My other thought on the GOP’s big lose and their promises to run on appeal is that, as much as I disagree with the Republicans ideologically, and despise many of them personally, and think their more vocal supporters represent the very worst tendencies in America, I still wouldn’t mind getting their help, you know, governing. They are, after all, half the political establishment, representing about half the country, and — even if they are out of power at the moment — they are one side of the coin that, for better or worse, has been flipping back and forth every couple years for over a century. Surely they must have some good ideas, buried deep beneath the layers of racism, homophobia, corporate greed, and fake folksy charm. Of course, a few of American senators and congressmen really do have souls as black as Satan’s nipples (looking at you, Joe Lieberman), but most of the time civil service and legislative politics is a hard gig to stomach if you don’t have at least a passing interest in the dry details of public policy. Surely they must have something to contribute. In fact, I know they do, because even though the healthcare bill passed without a single Republican vote (a worrying event that has no parallel in American political history), it did pass with over two hundred Republican amendments.
What can the Republicans do? I guess they can just drop it: stop talking about healthcare, stop talking about repeal. Just pretend it never happened and let it fade from their agendas and the voters’ memories. It won’t exactly feel like saving face, but it won’t exactly be owning up their mistakes, either. They can even run on the merits of their ideas, once they start having them again.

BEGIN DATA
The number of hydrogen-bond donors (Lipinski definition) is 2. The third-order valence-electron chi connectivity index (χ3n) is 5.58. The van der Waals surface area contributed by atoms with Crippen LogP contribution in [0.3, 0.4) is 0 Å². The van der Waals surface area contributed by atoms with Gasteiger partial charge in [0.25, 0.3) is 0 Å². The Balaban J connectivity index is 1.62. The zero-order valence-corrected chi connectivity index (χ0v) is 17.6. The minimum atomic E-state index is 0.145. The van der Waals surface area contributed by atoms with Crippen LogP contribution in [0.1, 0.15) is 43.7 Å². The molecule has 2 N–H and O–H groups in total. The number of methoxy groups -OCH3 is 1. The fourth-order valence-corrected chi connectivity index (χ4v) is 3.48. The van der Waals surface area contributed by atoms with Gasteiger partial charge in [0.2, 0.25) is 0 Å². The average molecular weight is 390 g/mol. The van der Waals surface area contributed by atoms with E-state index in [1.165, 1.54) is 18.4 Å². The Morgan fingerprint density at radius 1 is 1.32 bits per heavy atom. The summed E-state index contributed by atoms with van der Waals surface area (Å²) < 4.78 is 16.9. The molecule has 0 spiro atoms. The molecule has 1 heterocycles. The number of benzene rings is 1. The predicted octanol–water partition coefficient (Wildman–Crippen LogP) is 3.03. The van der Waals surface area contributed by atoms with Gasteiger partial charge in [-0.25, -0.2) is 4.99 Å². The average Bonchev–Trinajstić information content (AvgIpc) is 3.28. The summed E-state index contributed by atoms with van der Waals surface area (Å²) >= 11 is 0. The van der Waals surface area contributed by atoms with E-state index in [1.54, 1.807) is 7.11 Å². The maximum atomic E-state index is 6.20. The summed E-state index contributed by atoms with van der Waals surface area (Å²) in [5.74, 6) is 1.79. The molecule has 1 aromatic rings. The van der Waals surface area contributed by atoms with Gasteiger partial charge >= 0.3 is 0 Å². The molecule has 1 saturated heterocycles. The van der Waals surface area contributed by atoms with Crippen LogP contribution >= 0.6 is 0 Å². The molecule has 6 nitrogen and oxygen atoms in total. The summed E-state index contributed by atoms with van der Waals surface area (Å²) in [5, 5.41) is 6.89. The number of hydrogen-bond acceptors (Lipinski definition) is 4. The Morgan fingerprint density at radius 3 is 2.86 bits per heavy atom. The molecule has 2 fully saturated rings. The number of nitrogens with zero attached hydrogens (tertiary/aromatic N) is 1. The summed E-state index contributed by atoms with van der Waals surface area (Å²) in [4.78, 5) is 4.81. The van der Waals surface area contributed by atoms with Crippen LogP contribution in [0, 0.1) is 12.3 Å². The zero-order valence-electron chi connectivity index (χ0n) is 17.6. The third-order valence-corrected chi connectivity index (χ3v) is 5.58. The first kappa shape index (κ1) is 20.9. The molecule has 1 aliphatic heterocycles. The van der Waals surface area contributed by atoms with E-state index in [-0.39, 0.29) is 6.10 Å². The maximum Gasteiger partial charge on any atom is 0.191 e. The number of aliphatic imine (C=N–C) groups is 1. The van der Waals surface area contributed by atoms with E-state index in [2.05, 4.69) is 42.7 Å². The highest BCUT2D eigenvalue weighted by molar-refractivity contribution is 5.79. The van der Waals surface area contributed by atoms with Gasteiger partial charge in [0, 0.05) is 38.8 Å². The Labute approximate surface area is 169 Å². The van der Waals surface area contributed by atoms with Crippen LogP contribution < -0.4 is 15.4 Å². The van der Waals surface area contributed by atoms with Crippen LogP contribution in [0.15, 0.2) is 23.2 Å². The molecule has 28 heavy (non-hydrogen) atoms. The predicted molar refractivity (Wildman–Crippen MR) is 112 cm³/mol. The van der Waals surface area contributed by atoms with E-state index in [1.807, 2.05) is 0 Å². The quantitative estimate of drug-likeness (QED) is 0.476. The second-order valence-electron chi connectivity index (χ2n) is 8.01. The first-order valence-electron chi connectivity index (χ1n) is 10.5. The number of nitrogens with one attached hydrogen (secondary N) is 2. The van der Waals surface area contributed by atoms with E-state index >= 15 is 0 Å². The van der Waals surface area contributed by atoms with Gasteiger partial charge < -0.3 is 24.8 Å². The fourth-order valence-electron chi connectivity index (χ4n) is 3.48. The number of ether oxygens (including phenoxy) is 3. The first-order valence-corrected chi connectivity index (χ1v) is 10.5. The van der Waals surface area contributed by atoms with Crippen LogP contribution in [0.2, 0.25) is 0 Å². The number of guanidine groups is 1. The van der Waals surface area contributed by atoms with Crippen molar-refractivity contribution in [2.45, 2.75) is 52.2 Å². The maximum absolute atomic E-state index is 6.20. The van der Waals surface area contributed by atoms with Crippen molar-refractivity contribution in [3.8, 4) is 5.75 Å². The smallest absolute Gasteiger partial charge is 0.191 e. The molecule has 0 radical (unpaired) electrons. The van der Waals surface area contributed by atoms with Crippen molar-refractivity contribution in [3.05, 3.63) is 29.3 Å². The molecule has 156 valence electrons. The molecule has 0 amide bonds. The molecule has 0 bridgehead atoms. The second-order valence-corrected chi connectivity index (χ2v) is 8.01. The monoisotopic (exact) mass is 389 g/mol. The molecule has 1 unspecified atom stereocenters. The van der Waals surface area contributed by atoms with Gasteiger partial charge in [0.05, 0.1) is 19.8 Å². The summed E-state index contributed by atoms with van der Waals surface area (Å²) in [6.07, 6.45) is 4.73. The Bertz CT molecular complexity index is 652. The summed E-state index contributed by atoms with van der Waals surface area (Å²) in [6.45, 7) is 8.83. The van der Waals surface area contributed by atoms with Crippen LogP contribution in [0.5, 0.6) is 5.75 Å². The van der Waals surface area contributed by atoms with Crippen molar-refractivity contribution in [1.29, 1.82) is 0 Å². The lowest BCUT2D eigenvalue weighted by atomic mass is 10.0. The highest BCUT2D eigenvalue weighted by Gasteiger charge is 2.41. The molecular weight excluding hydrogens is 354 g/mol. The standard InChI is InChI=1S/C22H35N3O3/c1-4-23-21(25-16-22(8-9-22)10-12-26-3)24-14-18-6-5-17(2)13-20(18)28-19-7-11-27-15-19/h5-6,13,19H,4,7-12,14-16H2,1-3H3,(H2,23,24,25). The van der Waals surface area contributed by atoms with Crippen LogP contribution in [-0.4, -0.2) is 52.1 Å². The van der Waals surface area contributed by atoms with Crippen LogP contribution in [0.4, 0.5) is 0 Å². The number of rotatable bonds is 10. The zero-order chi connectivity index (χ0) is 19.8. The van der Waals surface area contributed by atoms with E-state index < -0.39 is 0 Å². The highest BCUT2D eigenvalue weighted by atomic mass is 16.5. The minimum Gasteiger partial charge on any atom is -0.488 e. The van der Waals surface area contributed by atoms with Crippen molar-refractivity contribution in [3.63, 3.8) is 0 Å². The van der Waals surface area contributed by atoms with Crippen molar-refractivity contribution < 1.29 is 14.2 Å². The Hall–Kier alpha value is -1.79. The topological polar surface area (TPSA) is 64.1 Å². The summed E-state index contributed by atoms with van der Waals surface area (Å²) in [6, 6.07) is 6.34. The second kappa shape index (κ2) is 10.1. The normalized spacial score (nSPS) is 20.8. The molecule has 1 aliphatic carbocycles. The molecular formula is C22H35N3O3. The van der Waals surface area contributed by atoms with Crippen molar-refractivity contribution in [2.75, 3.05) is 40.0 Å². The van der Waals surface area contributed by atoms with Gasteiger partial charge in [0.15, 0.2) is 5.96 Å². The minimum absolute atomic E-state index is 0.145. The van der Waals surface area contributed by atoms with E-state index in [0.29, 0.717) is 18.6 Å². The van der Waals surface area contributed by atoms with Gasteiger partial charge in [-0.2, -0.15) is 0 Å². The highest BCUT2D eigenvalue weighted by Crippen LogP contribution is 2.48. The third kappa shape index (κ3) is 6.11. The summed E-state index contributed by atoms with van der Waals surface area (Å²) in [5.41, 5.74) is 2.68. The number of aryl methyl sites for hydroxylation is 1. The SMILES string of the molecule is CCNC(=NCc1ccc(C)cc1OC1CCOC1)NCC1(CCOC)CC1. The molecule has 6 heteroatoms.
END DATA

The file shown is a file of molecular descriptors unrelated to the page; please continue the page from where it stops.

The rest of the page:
So the GOP missed out on their chance to truly influence one of the largest pieces of social legislation in decades, fine, I’m cool with that. But it is going to get pretty tedious if the Democrats have to pass every little thing over screaming Republican opposition. The budget reconciliation manoeuvre doesn’t work for everything. So please, GOP, come in from the cold. I’m sure President Obama would love to work all bipartisanly with you. Whatever warped fantasies of revolution the Tea Party folks have infected you with, stop betting that you can bankrupt American politics and then build your palace from the rubble. If you quit putting winning ahead of making a difference, it won’t hurt so much when you lose.